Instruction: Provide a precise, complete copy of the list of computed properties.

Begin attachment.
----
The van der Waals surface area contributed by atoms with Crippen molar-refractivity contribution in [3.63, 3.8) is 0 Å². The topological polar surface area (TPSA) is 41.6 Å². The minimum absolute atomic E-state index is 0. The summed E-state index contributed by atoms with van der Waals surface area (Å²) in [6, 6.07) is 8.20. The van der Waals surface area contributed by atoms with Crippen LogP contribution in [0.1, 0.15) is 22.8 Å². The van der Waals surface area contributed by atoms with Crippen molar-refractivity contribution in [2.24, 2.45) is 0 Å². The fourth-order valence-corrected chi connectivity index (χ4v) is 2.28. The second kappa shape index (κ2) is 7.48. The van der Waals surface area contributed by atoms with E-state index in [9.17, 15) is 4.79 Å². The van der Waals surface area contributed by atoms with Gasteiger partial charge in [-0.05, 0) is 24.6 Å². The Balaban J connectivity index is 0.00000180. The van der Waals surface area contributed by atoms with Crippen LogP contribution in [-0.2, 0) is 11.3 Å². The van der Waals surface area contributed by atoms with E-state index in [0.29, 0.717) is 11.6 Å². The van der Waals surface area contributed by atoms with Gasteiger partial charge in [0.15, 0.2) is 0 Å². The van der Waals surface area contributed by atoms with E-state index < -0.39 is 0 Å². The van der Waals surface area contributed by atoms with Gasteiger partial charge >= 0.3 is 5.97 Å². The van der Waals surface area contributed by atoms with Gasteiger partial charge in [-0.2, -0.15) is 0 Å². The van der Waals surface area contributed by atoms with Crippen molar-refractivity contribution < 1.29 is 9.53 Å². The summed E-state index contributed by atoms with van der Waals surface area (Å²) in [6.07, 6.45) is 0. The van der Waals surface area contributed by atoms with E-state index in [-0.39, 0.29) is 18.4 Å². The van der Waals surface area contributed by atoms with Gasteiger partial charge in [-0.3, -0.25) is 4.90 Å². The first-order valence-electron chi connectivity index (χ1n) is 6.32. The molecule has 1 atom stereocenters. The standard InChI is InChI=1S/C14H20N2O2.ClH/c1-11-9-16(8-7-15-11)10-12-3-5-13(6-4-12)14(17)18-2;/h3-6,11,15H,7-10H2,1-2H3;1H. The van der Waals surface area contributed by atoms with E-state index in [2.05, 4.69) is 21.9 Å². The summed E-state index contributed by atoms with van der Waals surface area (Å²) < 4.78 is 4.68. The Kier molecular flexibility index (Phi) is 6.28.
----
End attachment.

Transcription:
The van der Waals surface area contributed by atoms with Crippen molar-refractivity contribution in [3.63, 3.8) is 0 Å². The topological polar surface area (TPSA) is 41.6 Å². The minimum absolute atomic E-state index is 0. The summed E-state index contributed by atoms with van der Waals surface area (Å²) in [6, 6.07) is 8.20. The van der Waals surface area contributed by atoms with Crippen LogP contribution in [0.1, 0.15) is 22.8 Å². The van der Waals surface area contributed by atoms with Crippen molar-refractivity contribution in [2.24, 2.45) is 0 Å². The fourth-order valence-corrected chi connectivity index (χ4v) is 2.28. The second kappa shape index (κ2) is 7.48. The van der Waals surface area contributed by atoms with E-state index in [9.17, 15) is 4.79 Å². The van der Waals surface area contributed by atoms with Gasteiger partial charge in [-0.05, 0) is 24.6 Å². The Balaban J connectivity index is 0.00000180. The van der Waals surface area contributed by atoms with Crippen LogP contribution in [-0.2, 0) is 11.3 Å². The van der Waals surface area contributed by atoms with E-state index in [0.29, 0.717) is 11.6 Å². The van der Waals surface area contributed by atoms with Gasteiger partial charge in [0.15, 0.2) is 0 Å². The van der Waals surface area contributed by atoms with E-state index < -0.39 is 0 Å². The van der Waals surface area contributed by atoms with Gasteiger partial charge >= 0.3 is 5.97 Å². The van der Waals surface area contributed by atoms with Gasteiger partial charge in [-0.2, -0.15) is 0 Å². The van der Waals surface area contributed by atoms with Crippen molar-refractivity contribution < 1.29 is 9.53 Å². The summed E-state index contributed by atoms with van der Waals surface area (Å²) in [6.07, 6.45) is 0. The van der Waals surface area contributed by atoms with E-state index in [-0.39, 0.29) is 18.4 Å². The van der Waals surface area contributed by atoms with Gasteiger partial charge in [-0.3, -0.25) is 4.90 Å². The first-order valence-electron chi connectivity index (χ1n) is 6.32. The molecule has 1 atom stereocenters. The standard InChI is InChI=1S/C14H20N2O2.ClH/c1-11-9-16(8-7-15-11)10-12-3-5-13(6-4-12)14(17)18-2;/h3-6,11,15H,7-10H2,1-2H3;1H. The van der Waals surface area contributed by atoms with E-state index in [2.05, 4.69) is 21.9 Å². The summed E-state index contributed by atoms with van der Waals surface area (Å²) < 4.78 is 4.68. The Kier molecular flexibility index (Phi) is 6.28.